I do like to start end the game with a greeting, and I appreciate the return. If the other person doesn’t reply it could be that he doesn’t understand or doesn’t care or didn’t see it on his phone or just wants to play and say nothing, or some other reason, that’s just how it is sometimes.

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Like you, I very much enjoy chatting during a correspondence game. During a recent game I took a “Streetview” tour of my opponent’s country (Singapore), and we talked about some of the features. Perhaps it’s our age (I’m 63); things were a bit more leisurely in my youth. I also can’t imagine playing on a phone. It takes me about 5 minutes just to type a phone number, because of my large fingers.

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I like chatting during correspondence games. I don’t always engage in conversation though. But if I do, I don’t feel insulted if I don’t get any reply. Most of the time I open with a greeting, and close with thanks. After live games I sometimes like to talk about the game I just played. Again I don’t feel insulted if my opponent doesn’t greet back, doesn’t returns the thanks, or doesn’t reply the game comments after a live game.

There are multiple reasons why an opponent might not reply: Perhaps they don’t speak English, perhaps they don‘t see the comment, perhaps they are shy, perhaps they find me annoying, they might even believe it brakes the etiquette of go to talk during the game. Whatever the reason, I’m fine with it and will continue to enjoy the game.

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Since the game is referred as “hand talk”(手談) in Chinese and Japanese, I assume one cannot be criticized for only saying hello/thanks for the game. Still, it would be great if I can practice Japanese one day with my opponent.

Wait, I was pretty sure the Chinese name for go was WéiQí (trad. 圍棋 simp. 围棋) which meant “surrounding game”, or colloquially BāiHēiQí (白黑棋) which means " black white game"…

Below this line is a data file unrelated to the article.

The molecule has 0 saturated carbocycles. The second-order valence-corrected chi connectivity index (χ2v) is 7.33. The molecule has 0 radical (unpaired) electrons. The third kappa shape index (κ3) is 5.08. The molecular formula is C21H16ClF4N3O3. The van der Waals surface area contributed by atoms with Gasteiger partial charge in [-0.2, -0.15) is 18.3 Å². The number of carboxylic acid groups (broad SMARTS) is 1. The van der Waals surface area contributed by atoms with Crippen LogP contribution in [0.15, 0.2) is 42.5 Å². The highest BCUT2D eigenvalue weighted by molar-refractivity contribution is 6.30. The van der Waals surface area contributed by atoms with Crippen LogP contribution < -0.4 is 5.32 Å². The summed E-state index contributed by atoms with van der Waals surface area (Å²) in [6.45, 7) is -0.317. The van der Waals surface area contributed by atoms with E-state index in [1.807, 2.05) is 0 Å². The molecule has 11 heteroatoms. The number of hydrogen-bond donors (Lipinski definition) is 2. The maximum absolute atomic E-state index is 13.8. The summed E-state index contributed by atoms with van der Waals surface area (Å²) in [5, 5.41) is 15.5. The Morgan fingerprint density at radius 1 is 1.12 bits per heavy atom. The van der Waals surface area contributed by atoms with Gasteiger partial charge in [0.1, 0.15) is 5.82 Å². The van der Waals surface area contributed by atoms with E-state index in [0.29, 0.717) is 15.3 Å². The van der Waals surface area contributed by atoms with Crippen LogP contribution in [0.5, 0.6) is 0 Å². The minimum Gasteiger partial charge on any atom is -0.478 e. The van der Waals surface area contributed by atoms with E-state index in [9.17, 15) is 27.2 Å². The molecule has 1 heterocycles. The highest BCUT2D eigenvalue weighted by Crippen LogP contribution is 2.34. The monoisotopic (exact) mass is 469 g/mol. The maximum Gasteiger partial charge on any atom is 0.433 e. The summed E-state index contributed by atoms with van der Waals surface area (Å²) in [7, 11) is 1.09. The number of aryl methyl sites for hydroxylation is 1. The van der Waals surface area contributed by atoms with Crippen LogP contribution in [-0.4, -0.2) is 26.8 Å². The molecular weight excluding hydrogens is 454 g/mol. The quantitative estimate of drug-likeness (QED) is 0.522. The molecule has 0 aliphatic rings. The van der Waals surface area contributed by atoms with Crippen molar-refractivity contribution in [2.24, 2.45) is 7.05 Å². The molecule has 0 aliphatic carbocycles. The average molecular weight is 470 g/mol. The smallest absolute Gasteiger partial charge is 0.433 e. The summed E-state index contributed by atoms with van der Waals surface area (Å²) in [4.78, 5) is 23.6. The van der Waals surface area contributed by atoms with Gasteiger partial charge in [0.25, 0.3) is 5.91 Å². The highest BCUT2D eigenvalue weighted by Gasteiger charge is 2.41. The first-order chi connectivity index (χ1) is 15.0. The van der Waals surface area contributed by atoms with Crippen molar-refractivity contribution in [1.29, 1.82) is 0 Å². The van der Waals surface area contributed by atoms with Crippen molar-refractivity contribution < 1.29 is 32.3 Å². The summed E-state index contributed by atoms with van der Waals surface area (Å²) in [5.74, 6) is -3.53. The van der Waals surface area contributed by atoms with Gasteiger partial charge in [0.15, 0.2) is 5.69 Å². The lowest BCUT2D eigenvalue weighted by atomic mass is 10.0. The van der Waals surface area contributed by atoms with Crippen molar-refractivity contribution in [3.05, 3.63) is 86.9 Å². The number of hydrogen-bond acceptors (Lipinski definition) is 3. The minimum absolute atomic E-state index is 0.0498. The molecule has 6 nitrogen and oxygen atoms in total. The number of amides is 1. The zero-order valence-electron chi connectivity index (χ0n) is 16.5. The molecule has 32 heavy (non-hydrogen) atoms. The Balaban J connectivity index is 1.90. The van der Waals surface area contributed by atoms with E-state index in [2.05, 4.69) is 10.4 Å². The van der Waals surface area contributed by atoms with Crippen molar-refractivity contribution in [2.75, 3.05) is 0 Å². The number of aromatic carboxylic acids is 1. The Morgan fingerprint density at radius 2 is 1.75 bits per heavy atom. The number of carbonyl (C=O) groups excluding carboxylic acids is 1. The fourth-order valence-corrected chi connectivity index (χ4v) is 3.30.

I’m not aware or familiar with the term Shou(3)Tán (as you have said) as a reference to Go.

EDIT: after some light digging I have found a some uses of it like that, so I stand corrected.

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I definately prefer some light conversation to nothing. I will definitely always answer and be polite, but Id prefer if the conversation is there for a reason, and not just ‘how is the weather?’.

I also almost always play on a smartphone, and have no real trouble in using the chat.

I think people should make more use of the chat in general, I enjoy it, but do you think there should perhaps be a setting to switch it off when creating a custom game? Then if one does not want to converse and have to deal with being impolite or not, can simply switch it off. (Maybe its been mentioned above, didnt read all responses.)

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I used to like chatting in correspondence and live games but as my competitive spirit take over, I rarely chat with my opponent unless I know them before the game. I will just greet them and start playing.

When I have a strong urge to win the game, I just don’t feel like chatting until the game is over. I also find it a little bit frustrating that most people don’t stay for aftergame review.

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If my opponent makes a really good play I will mention it, and if I really goof up I will mention it, but because I am of the “pre-texting” generation, I write out my comments in grammatically correct English, and this can take more time away from the game than I can afford. I have chatted after the game if my opponent doesn’t run away too fast.

Standard comments, like my greeting at the start of the game, are written out in WORD, copied, and are then pasted in when someone accepts the game.

How anyone can watch a game on a smartphone is beyond me. That is so SMALL! I need my 17" screen. My own phone is a “special needs” phone and will only make phone calls.

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hmm, I play 9 by 9 live game or 19 by 19 correspondence game on my 4.7 inch phone when I’m on subway. I think it’s frustrating that I can’t see the timer and the board at the same time but the size of the board is fine for me. It’s a great way to kill time on transit.

You have the eyesight of a falcon.